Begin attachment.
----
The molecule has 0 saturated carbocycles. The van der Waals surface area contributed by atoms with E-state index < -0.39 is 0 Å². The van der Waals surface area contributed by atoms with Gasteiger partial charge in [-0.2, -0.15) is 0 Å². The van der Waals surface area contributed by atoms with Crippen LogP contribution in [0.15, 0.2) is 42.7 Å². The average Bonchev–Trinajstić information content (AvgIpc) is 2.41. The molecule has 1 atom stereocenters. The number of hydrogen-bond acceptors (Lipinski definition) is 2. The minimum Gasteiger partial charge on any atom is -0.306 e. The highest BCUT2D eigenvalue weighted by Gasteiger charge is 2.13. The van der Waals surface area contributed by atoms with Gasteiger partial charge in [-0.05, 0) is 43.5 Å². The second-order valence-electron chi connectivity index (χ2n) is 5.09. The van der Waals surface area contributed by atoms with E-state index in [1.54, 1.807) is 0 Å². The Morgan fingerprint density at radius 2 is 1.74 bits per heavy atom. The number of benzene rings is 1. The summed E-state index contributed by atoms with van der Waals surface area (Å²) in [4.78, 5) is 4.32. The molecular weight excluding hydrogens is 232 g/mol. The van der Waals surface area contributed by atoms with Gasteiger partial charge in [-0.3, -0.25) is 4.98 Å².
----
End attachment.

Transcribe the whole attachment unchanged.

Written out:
The molecule has 0 saturated carbocycles. The van der Waals surface area contributed by atoms with E-state index < -0.39 is 0 Å². The van der Waals surface area contributed by atoms with Gasteiger partial charge in [-0.2, -0.15) is 0 Å². The van der Waals surface area contributed by atoms with Crippen LogP contribution in [0.15, 0.2) is 42.7 Å². The average Bonchev–Trinajstić information content (AvgIpc) is 2.41. The molecule has 1 atom stereocenters. The number of hydrogen-bond acceptors (Lipinski definition) is 2. The minimum Gasteiger partial charge on any atom is -0.306 e. The highest BCUT2D eigenvalue weighted by Gasteiger charge is 2.13. The van der Waals surface area contributed by atoms with Gasteiger partial charge in [-0.05, 0) is 43.5 Å². The second-order valence-electron chi connectivity index (χ2n) is 5.09. The van der Waals surface area contributed by atoms with E-state index in [1.54, 1.807) is 0 Å². The Morgan fingerprint density at radius 2 is 1.74 bits per heavy atom. The number of benzene rings is 1. The summed E-state index contributed by atoms with van der Waals surface area (Å²) in [4.78, 5) is 4.32. The molecular weight excluding hydrogens is 232 g/mol. The van der Waals surface area contributed by atoms with Gasteiger partial charge in [-0.3, -0.25) is 4.98 Å².